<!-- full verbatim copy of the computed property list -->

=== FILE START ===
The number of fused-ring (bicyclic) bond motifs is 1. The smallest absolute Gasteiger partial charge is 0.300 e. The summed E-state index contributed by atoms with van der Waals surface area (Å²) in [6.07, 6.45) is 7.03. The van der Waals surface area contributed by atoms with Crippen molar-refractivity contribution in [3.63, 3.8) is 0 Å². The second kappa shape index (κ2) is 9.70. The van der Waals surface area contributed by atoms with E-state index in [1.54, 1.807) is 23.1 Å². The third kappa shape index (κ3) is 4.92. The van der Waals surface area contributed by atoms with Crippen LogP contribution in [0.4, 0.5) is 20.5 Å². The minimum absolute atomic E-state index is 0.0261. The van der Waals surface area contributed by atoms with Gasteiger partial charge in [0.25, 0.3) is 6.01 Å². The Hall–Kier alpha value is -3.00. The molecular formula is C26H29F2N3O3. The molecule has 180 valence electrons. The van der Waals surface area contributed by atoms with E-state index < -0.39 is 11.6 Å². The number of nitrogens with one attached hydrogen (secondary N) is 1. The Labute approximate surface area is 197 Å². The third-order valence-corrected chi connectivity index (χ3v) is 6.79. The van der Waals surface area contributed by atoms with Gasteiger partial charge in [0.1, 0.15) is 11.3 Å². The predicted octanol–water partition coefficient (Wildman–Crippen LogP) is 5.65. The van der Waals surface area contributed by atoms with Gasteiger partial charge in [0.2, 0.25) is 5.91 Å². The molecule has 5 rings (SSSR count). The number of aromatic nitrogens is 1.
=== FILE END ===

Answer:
The number of fused-ring (bicyclic) bond motifs is 1. The smallest absolute Gasteiger partial charge is 0.300 e. The summed E-state index contributed by atoms with van der Waals surface area (Å²) in [6.07, 6.45) is 7.03. The van der Waals surface area contributed by atoms with Crippen molar-refractivity contribution in [3.63, 3.8) is 0 Å². The second kappa shape index (κ2) is 9.70. The van der Waals surface area contributed by atoms with E-state index in [1.54, 1.807) is 23.1 Å². The third kappa shape index (κ3) is 4.92. The van der Waals surface area contributed by atoms with Crippen LogP contribution in [0.4, 0.5) is 20.5 Å². The minimum absolute atomic E-state index is 0.0261. The van der Waals surface area contributed by atoms with Gasteiger partial charge in [0.25, 0.3) is 6.01 Å². The Hall–Kier alpha value is -3.00. The molecular formula is C26H29F2N3O3. The molecule has 180 valence electrons. The van der Waals surface area contributed by atoms with E-state index < -0.39 is 11.6 Å². The number of nitrogens with one attached hydrogen (secondary N) is 1. The Labute approximate surface area is 197 Å². The third-order valence-corrected chi connectivity index (χ3v) is 6.79. The van der Waals surface area contributed by atoms with Gasteiger partial charge in [0.1, 0.15) is 11.3 Å². The predicted octanol–water partition coefficient (Wildman–Crippen LogP) is 5.65. The van der Waals surface area contributed by atoms with Gasteiger partial charge in [0.2, 0.25) is 5.91 Å². The molecule has 5 rings (SSSR count). The number of aromatic nitrogens is 1.